The Irish Times has been running a contest to select the 100 best loved Irish poems (chosen by whomever responds, I guess). You can read the results here. Not surprisingly, Yeats, Heaney, and Kavanagh populate the top ten.
But here’s a poem from a poet who wasn’t included, Eamon Grennan, perhaps because he’s lived most of his adult life in the United States. It seems like a very Irish poem to me.
When I’d walked out to the sea surfing and spuming
into meerschaum heaps of lettuce-tinted gauze,
breakers becoming light then noise, the ocean raging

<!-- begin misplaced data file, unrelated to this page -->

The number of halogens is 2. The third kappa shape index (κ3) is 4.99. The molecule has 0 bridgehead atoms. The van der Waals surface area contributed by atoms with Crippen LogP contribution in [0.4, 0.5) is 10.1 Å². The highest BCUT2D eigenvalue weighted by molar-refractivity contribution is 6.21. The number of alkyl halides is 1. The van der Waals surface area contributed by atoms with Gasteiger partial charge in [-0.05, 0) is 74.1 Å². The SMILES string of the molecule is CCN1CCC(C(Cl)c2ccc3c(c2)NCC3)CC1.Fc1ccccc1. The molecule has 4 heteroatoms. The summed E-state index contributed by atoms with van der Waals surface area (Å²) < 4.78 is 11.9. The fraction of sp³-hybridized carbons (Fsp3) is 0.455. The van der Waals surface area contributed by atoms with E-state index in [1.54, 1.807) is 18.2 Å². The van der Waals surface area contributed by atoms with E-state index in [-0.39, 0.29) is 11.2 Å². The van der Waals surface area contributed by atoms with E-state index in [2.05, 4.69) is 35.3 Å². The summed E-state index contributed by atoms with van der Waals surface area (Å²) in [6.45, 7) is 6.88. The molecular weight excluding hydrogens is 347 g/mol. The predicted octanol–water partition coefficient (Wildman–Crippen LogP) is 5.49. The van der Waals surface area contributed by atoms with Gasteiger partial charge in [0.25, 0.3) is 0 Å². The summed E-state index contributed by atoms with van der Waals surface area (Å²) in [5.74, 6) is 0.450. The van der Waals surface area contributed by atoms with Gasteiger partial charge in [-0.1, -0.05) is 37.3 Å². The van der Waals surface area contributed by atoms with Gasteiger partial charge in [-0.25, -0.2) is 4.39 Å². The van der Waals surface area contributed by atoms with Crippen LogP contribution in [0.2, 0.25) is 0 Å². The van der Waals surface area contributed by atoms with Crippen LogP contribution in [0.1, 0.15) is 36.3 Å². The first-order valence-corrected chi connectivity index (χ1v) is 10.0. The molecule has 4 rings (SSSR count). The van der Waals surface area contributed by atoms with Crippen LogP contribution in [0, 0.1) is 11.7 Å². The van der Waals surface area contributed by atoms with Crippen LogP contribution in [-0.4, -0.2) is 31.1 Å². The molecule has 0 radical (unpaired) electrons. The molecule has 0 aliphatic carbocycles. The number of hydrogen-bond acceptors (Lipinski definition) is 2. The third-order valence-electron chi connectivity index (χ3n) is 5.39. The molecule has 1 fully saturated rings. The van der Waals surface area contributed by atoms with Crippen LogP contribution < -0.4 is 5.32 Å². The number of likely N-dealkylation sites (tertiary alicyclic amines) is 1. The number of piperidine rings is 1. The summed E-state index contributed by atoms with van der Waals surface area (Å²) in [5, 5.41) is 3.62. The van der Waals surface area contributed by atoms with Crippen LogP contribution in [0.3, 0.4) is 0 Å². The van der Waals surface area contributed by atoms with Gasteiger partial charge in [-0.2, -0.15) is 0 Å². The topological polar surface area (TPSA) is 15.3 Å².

and rearranging this long spit of sand like a life
at the mercy of circumstance, I saw the north wind
drive trillions of sandgrains to scour every last trace
of what the previous tide had done, and gulls snatch
huge clamshells from the swirl and smash them
to get at and gobble each salt, soft-bodied helplessness
at the heart of its own broken home, and I felt caught
between water-violence and the gulls’ patience,
between shifting ground I stood on and the thunder-
turbulence of water, between a slowly disappearing
ceiling of cloud and the blue sky-cupola it leaves
behind, between titanic ocean-roar and the ticking heart.